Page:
Internet governance actors

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The Internet is a network of networks. Its transnational nature, lacking any central administration, means that it is not possible for any single individual to shape it completely based on their own ideas. Rather, the number of parties involved in shaping and regulating the Internet runs into the hundreds, and includes governments, international organisations, companies, technical committees, and many more.

It is in this context that Internet researcher Laura DeNardis talks about the “distributed governance” of the Internet. Rules for the Internet can emerge in various ways, and at various levels, with the involvement of a range of stakeholders.

1. Technical Bodies

Many different groups and organisations are already working on the underlying infrastructure of the Internet, with groups such as ICANN playing an important role in this respect. The California-based organisation is the highest authority when it comes to coordinating how web addresses are assigned. Other regional and national address administration agencies and registries also exist, such as DENIC for addresses with a “.de” suffix.

The IETF is an open working group of developers, and sets many technical standards at the deeper technical levels of the Internet. ISOC acts as an umbrella organisation for ICANN, the IETF and a number of other committees. Its purpose is to maintain the infrastructure of, and promote the spread of the Internet. It is a non-profit association that originated in the U.S., and which has branches in many regions and countries throughout the world.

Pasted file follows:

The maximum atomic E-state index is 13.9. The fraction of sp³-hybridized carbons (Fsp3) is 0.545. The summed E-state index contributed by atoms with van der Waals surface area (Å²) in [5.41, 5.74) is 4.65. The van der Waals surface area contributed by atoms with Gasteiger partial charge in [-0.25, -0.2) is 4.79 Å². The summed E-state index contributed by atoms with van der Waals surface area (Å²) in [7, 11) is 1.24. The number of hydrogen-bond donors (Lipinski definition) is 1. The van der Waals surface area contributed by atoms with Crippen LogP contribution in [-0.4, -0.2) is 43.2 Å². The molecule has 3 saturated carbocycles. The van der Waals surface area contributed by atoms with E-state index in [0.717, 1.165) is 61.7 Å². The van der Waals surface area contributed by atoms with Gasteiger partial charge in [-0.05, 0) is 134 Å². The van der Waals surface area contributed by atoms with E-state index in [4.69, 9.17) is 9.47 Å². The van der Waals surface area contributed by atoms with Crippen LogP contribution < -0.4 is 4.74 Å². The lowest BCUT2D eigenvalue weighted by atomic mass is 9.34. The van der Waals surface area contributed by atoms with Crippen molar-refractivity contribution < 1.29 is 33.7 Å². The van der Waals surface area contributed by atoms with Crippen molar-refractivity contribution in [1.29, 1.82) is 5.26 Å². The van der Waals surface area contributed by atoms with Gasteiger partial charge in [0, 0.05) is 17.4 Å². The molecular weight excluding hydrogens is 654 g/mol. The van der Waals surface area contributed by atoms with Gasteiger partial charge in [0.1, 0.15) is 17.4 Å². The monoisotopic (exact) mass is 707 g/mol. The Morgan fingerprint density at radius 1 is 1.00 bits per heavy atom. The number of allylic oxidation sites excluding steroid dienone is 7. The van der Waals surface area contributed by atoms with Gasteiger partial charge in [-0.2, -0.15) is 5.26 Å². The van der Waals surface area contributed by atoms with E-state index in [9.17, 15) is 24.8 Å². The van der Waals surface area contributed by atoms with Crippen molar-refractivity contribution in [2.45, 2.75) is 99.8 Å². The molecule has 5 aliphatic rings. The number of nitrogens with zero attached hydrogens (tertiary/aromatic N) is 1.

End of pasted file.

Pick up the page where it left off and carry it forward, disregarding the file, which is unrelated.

A number of other committees and working groups also focus on standards and technical foundations, and among these the W3C plays an important role. This consortium focuses on aspects such as enhancing the technologies and format for the HTML code used in websites.

2. Private Companies

Companies help shape the Internet and its rules in many areas. For example, many web services and social networks have established General Terms and Conditions. These regulate in more detail what users can do on their platforms and what they should not do. Telecommunications providers and other service providers manage the data flow infrastructure – from data centres, via powerful main lines (backbone) and on to international undersea cables.

Companies can also work together on implementing specific overarching rules and processes; in Germany, for example, numerous online services have united as part of the FSM association to ensure child and youth protection issues are given due attention in online media. Public and private regulation often overlap: The term “regulated self-regulation” refers to an arrangement in which companies regulate themselves, while the state oversees to ensure that the system is functioning as required.

Many companies operating within the Internet economy have also become members of industry associations in order to ensure that their interests will be represented in the political sector and to the public. These associations include Bitkom and the eco Association in Germany, and CCIA, an industry association in the U.S.